Another damaging misconception is that EDs are an illness of privilege and choice (Griffiths et al., 2014; Guy et al., 2022). There is a persistent perception that EDs only emerge in wealthy, white females who starve themselves to become thin (Halbeisen et al., 2022). Contributing to this misconception is that studies have predominantly been conducted with white, female participants, primarily in western settings, and those most likely to enter a treatment setting are wealthier individuals in higher income countries (Halbeisen et al., 2022). Moreover, the diagnostic criteria listed in the Diagnostic and Statistical Manual of Mental Health Disorders, fifth edition (DSM-5; American Psychological Association; APA), are based on a limited set of symptoms and do not take aspects such as cultural context or cognitive functioning into account. However, the absence of evidence is very much not evidence of absence, and there is a vital push to appropriately characterize EDs in diverse populations (Halbeisen et al., 2022). The thin ideal may be a culturally relevant pressure on underlying pathology, rather than a defining characteristic (Halbeisen et al., 2022); indeed, the pathological weight/shape concerns are an eliminating factor in avoidant restrictive food intake disorder (ARFID). Furthermore, there is growing evidence for food insecurity or insufficiency playing a role in the development of bulimia nervosa (BN) and binge-eating disorder (BED) (Zickgraf et al., 2022). Children in resource deprived environments and college students who experience food insecurity have been shown to have higher risk and prevalence, respectively, of EDs (Barry et al., 2022; Zickgraf et al., 2022). The etiology of EDs is complex, multifaceted, and differs across the diagnostic types. The growing body of genetic research demonstrates that all currently recognized EDs have a notable genetic contribution, with many different parts of the genome involved (Bulik et al., 2021). Concurrently, there are certainly sociocultural, psychological, and environmental effects that act both independently and interface with genetic factors to produce EDs.
- It is not Just ‘A Female Thing’
The final misconception I will address (although by no means the last) is the stereotype that EDs only affect females. However, sex, sexuality, and gender are as diverse in EDs as in the wider population. Briefly, sex is defined as biological characteristics such as chromosome profile (karyotype), hormonal composition, external genitalia, internal reproductive organs and gonads and the terms used to capture these biological characteristics are male and female. Gender is defined as the psychosocial factors contributing to a person’s identity and health, and the terms used include woman, man, transgender, gender-nonbinary, and more (APA 7th ed.; Clayton & Tannenbaum, 2021). Sexuality refers to the gender or genders and individual is attracted to or sexually engages with (Calzo et al., 2017). Sex, sexuality, and gender are incredibly nuanced and have intersecting and independent roles in EDs. For example, male participants affected by EDs have reported feeling ‘not man enough’ (Griffiths et al., 2014), and body ideals tend towards muscularity rather than weight loss/drive for thinness. Gender non-binary individuals have identified social pressure from heterosexism driving body-dissatisfaction (Halbeisen et al., 2022). Those who identify as a minority sexuality (identify as non-heterosexual) report higher rates of disordered eating than heterosexual individuals, with compounded risk in transgender and ethnic minority groups (Calzo et al., 2017). Several contributing factors have been posited for this, including different attractive body ideals and increased social stressors such as shame and concealment (Calzo et al., 2017). The patterns of ED trajectories and presentations differ across sex, gender, and sexuality with specific risk factors emerging in epidemiological research for different groups. It’s critical that we take an intersectional view to ED treatment and research.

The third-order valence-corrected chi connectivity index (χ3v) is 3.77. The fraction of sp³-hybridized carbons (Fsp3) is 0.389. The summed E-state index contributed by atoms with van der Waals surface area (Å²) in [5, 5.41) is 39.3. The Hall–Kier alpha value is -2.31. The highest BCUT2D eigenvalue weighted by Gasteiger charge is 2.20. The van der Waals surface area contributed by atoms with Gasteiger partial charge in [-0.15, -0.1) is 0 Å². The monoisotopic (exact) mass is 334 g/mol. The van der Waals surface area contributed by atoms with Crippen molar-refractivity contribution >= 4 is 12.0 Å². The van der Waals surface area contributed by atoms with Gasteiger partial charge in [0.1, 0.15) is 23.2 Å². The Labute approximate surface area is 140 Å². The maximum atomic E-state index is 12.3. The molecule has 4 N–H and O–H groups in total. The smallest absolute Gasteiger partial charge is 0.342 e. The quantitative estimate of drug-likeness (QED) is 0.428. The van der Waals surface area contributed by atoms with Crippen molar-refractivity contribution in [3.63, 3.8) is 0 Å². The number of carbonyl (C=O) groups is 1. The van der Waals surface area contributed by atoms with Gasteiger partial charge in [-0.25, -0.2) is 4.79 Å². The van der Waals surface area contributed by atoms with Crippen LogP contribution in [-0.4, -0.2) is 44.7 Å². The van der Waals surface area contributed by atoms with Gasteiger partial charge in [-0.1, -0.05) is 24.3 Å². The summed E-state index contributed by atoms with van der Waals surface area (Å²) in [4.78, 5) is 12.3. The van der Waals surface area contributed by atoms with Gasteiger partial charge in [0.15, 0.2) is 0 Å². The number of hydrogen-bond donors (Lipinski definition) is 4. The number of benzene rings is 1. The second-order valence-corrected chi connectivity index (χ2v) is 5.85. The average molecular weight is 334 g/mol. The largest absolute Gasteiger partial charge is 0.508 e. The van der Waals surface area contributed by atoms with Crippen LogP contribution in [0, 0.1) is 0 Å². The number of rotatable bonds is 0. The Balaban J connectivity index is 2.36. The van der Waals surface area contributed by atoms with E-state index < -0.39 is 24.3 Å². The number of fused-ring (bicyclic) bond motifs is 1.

ED science is growing at a rapid rate and disseminating the findings is integral to destigmatizing EDs. Massive global collaborations, such as the Anorexia Nervosa Genetics Initiative (ANGI; Watson et al., 2019), the Eating Disorders Genetics Initiative (EDGI; Bulik et al., 2021), and the newer Avoidant Restrictive Food Intake Disorder Genes and Environment Study (ARFID-GEN) are uncovering the complex genetic and environmental contributions to EDs, and the way in which genes adn environment interact. It is important that we recognize that EDs are complex, and acknowledge that the experience of EDs differs between individuals. Continuing conversations around de-stigmatization of weight and EDs, replacing harmful myths with facts, and helping people appreciate the broad range of individuals who can be affected by EDs are important steps in ensuring the future advancement of the field and eliminating disparities in healthcare that can be perpetuated by misinformation.